How to Avoid Hard Water Problems
When water percolates through deposits of limestone or chalk, largely made up of calcium and magnesium carbonates, the end result is commonly known as hard water. Referring to its soap wasting properties, hard water gets its name from the saying “Hard To Wash In” water. Measured in grains per gallon with degrees of hardness in 1 – 10, it is not harmful to our health in small quantities. But limescale has in large quantities, been known to cause kidney stones and cardiovascular disease including high blood pressure.
What Problems Does Hard Water Cause?
Apart from having a very unpleasant taste and at times a rotten egg smell, hard water causes problems to most things it comes into contact with.
- The dissolved minerals slowly build up in the plumbing pipes and heating systems. A ¼ inch scale in a water heating element means 40% more energy is needed to heat the water. This will not only affect your wallet but also has environmental consequences. Over time, this build-up in all the pipes results in poor water flow and left unattended, may result in altogether blocked pipes requiring emergency intervention. This is very common in older steel pipes but less common in PVC or copper pipes.
- In electrical appliances, the scale build-up causes poor efficiency and an increase in your utility bill. Dishwashers wear out faster and the ice maker in your fridge will stop working as the valves clog. American Water Works Association state that washing machines in hard water areas wear out 30% faster and a household could spend up to $800 a year on hard water expenses.
- Washing detergent does not properly dissolve or rinse out of fabric in hard water. Clothes start fading, looking dull and develop small holes over time. The iron content in the water stains the clothing making your white garments yellow. Towels become rough and scratchy when the minerals in the water react with the detergent, no matter how hot you make the water in an attempt to rinse them properly.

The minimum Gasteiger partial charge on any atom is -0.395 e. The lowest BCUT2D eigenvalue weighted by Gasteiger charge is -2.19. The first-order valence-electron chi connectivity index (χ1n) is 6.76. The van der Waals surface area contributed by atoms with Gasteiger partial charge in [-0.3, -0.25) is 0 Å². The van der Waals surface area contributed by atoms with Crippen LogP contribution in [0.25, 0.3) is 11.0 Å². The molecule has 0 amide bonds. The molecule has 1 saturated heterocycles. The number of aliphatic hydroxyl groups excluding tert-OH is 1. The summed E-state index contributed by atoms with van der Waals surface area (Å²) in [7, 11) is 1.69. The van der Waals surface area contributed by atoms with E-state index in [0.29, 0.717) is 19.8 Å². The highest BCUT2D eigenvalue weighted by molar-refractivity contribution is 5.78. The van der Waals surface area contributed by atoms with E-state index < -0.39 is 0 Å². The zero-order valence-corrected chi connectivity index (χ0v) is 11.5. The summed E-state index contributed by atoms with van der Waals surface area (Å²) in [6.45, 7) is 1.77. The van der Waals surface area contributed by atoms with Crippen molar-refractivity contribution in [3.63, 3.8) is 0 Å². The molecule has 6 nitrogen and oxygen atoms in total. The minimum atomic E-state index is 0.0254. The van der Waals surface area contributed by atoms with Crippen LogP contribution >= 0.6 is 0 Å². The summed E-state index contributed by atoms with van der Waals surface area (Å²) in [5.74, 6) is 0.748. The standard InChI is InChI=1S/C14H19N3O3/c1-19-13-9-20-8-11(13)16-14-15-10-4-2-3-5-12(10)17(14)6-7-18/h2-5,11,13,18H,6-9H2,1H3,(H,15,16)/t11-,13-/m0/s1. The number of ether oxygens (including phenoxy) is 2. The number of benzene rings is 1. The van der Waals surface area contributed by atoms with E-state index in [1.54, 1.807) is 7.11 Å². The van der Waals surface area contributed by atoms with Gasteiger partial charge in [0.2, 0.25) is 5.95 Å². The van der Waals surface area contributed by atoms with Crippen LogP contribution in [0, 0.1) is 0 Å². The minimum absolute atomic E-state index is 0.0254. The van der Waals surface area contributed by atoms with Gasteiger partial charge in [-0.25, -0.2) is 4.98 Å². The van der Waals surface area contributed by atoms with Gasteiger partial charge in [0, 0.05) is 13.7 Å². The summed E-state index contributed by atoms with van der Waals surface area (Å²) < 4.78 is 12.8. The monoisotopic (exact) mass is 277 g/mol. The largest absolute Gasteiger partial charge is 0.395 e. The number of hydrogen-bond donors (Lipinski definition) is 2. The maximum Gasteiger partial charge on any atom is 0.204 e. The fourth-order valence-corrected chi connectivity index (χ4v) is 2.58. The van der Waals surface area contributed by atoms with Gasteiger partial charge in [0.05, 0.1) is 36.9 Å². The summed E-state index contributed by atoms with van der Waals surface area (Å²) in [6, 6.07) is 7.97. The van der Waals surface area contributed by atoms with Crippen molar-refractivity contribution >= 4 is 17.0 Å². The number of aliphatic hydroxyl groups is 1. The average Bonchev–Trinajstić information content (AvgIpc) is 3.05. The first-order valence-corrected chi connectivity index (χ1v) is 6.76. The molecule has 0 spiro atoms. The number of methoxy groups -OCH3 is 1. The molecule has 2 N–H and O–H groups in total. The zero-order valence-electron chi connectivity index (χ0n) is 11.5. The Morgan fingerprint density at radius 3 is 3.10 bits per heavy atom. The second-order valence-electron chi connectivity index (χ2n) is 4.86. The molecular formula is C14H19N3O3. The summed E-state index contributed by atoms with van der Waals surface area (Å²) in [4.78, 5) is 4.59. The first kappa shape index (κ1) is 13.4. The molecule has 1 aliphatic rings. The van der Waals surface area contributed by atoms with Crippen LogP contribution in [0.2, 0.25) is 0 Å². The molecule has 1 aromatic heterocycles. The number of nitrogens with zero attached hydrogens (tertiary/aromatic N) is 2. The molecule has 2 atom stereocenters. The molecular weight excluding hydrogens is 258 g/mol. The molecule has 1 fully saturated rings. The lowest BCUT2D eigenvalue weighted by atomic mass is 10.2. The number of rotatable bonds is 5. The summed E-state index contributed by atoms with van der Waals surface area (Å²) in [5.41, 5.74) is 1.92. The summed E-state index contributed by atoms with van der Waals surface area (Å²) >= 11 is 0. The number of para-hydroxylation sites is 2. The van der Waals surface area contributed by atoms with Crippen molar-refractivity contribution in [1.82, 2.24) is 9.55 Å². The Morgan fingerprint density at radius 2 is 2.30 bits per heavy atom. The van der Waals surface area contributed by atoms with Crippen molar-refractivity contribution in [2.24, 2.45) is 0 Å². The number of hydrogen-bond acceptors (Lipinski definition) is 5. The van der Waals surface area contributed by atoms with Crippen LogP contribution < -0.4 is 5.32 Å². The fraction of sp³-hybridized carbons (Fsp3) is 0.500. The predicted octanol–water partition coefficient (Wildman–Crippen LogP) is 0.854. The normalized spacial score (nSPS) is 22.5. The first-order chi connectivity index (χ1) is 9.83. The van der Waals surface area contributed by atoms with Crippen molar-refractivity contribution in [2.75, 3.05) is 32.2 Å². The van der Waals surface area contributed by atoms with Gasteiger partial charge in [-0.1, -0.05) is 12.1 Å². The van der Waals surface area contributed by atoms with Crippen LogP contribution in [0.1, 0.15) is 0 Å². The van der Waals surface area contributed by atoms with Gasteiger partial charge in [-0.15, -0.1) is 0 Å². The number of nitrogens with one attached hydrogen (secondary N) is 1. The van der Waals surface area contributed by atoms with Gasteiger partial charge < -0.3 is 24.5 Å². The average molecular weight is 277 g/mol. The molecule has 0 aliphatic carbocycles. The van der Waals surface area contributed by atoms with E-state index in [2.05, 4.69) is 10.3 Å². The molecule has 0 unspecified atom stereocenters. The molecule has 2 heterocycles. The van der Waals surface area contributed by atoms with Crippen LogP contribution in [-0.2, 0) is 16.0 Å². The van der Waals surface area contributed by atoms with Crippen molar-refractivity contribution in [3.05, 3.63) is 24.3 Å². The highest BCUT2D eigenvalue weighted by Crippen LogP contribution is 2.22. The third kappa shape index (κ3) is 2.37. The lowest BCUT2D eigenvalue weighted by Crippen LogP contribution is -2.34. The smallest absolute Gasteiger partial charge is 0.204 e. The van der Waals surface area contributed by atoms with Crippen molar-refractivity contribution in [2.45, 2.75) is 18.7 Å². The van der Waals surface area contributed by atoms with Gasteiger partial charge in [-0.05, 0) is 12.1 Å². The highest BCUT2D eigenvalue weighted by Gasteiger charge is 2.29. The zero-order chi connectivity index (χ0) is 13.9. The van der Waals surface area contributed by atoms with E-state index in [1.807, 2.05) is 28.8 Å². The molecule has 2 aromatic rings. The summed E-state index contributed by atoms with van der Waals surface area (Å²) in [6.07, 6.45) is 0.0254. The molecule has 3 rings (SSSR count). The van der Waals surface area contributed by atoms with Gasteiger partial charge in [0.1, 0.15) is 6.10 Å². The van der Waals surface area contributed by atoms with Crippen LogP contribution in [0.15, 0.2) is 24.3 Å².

- Your body soap also does not lather or rise off as it should. The residue soap on your skin blocks your pores and causes your skin to dry out and start flaking. Children as young as elementary school have been diagnosed with eczema as a result. There is no documented evidence of hair loss but hair does become weak, dry and frizzy when exposed to hard water.
- Tubs and sinks become hard to keep clean without using harsh detergents. Hard water prevents the soap from removing scum, leaving you with a permanent bathtub ring. Porcelain baths or sinks may develop a rusty color stain from the rusty pipes.
- Shower heads block, causing a decrease in shower water pressure. Soap scum on shower curtains can over time harbor disease causing bacteria.
- Dishes look streaky and glasses have a cloudy film even when clean. This is not harmful but just makes them appear dirty.
How Can We Combat Hard Water Problems
There are a few home remedies you can use to combat the effects of hard water. Clean and dry your counter tops, tubs and sinks regularly. Add a non-precipitating water conditioner to your laundry as this will trap some of the minerals in the water and treat hard water stains and spots using distilled white vinegar. For a more permanent hard water solution contact your hard water specialists Art Plumbing AC & Electric. We can advise you on the various systems that can be installed and maintained to make your hard water problems a thing of the past. Whether you want a Reverse Osmosis Drinking Water System, a No Salt System, A UV Disinfection System or a Twin Tank Water Softener, we can advise, install and maintain your system.
Hard Water 101 states that 85% of American homes have to deal with hard water. Don’t allow your home to be included in that statistic. Install a system of your choice and say goodbye to blocked plumbing pipes, increased utility bills and bad hair days.